Figure A3a plots the area under each spectrum shown in Figure A3b against time and shows that the actual time required for replacing one solution in the channel with other solution is 105 s. The time-limiting step of the whole process is to remove the dead volume in the capillary structure. The area under the curve flattens out and remains constant at 450 s in Figure A3a, which indicates the media filled channel is fully replaced with DPBS at this point. This was taken into account when performing the time point experiments.
Figure A3. (a) The area under the curve of each spectrum in (b) plotted against time. (b) Raman spectra of the fluid in the channel acquired at each time point during the flow rate test. The highest curve is the pure RPMI 1640 and the lowest is the pure DPBS.
Figure A3. (a) The area under the curve of each spectrum in (b) plotted against time. (b) Raman spectra of the fluid in the channel acquired at each time point during the flow rate test. The highest curve is the pure RPMI 1640 and the lowest is the pure DPBS.
Molecules 25 01652 g0a3

Appendix A.5. Relative Raman Laser Power Ratio Measurement Results

To obtain a measure of how much power loss occurs between the laser source and the objective, the relative power was measured at the two locations using an EG & G 550-1 Radiometer/Photometer equipped with an EG & G 550-2 multiprobe detector. For health and safety reasons and in order to make sure that the detector was operating in the linear range, an optical density (OD) 2.0 filter was placed in front of the laser source for the power density measurement. Please note that, since the area of the detector is significantly larger than the laser beam, it is just the relative power between the two locations that is of significance. Data were recorded up to a laser source setting of 40 mW as shown in Figure A4. Extrapolating this data to 110 mW we obtain a power at the objective of ~45 mW. Although this is quite high, the possibility of photodamage has been investigated in a similar Raman setup previously by Harvey et al. [48]. The results show that using 27.5 mW of 514.5 nm focused laser irradiation, caused minimal damage to cells up to an exposure time of 30s. Therefore, in this current study, the selected integration of 10 s suggests minimal photodamage to the cells using this system.
Figure A4. Relative power of the Raman laser at source and at the sample stage.
Figure A4. Relative power of the Raman laser at source and at the sample stage.
Molecules 25 01652 g0a4

Appendix A.6. Cell Viability in Room Temperature DPBS

During the five-point measurements, cells were in DPBS for an hour. The cell viability was tested with a trypan blue assay and pictures were taken under a microscope every 30 min with a 5 × objective, which are shown in Figure A5.
Figure A5. Pictures of cells exposed to room temperature DPBS under 5x objective at different time points.
Figure A5. Pictures of cells exposed to room temperature DPBS under 5x objective at different time points.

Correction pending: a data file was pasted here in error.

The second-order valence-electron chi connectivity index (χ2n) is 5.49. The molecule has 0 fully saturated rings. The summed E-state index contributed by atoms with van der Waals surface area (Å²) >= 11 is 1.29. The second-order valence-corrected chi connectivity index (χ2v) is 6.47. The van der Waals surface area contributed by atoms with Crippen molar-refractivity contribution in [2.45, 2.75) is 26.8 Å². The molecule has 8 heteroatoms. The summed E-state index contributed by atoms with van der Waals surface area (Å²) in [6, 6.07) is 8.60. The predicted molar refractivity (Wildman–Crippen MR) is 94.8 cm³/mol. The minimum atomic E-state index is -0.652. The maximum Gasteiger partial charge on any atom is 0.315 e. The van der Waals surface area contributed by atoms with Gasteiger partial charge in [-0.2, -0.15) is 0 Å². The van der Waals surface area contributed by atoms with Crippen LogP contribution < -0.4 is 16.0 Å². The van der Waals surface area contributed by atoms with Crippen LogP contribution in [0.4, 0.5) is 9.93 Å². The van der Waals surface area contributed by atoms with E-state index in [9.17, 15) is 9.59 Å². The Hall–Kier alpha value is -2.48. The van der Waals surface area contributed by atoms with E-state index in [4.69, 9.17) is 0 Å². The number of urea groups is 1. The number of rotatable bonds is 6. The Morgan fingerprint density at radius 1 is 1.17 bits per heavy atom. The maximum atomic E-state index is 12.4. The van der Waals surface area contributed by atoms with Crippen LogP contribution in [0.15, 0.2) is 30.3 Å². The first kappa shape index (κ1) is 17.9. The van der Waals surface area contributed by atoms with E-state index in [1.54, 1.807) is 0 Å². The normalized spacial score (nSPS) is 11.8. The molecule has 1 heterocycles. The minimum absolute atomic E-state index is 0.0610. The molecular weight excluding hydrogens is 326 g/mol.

Molecules 25 01652 g0a5aMolecules 25 01652 g0a5b
Cell viability after 60 min room temperature DPBS exposure was counted by using Trypan blue assay. Automatic cell counter (Cellometer Auto 1000 Cell Viability Counter, Nexcelom Bioscience Ltd., Manchester, UK) was used and the results are shown in Table A4.
Table A4. The cell viabilities (in percentage) obtained.
Table A4. The cell viabilities (in percentage) obtained.
Sample 1Sample 2Sample 3Average
90.9%88%94.1%91.0%

Appendix A.7. Monitoring the Change of States of Cells Using Hypoxic Reagent

Experiments were conducted to ensure the cells were under hypoxia after treating them with 100 μM cobalt (II) chloride (CoCl2, Sigma-Aldrich, Inc., Poole, UK) for 24 h. A solution of 5 μM ImageIT (concentration suggested by the supplier’s standard procedures, Thermo Fisher Scientific UK Ltd. Hemel Hempstead, UK) was used for monitoring the changes in cell condition. This florescence dye works based on the intracellular oxygen level of the cells which will turn red if the intracellular oxygen level is below 5%. The dye is reversible and is transparent when intracellular oxygen level is increased to 5% or higher.
Cells were seeded into the BioFlux plate two days beforehand allowing them to attach and develop. Standard procedures used for seeding cells into the well plate are described in Section 4.2. Serum-free FluoroBrite with both ImageIT and CoCl2 added as supplement were used for treating the cells. Images were taken at the 0 time point and 24 h time point.
Figure A6 shows the example images taken at 0 and 24 h of treatment of one of the microfluidic channels. It can be seen that most of the cells turned hypoxic after 24 h of treatment. Bright field images are also included for locating the cells.
Figure A6. Bright field and dark field microscope images at 0 and 24 h of treatment.
Figure A6. Bright field and dark field microscope images at 0 and 24 h of treatment.
Molecules 25 01652 g0a6
During the Raman measurements, DPBS was used, and therefore it was important to ensure the cells did not switch back to normoxic state during the measurement period.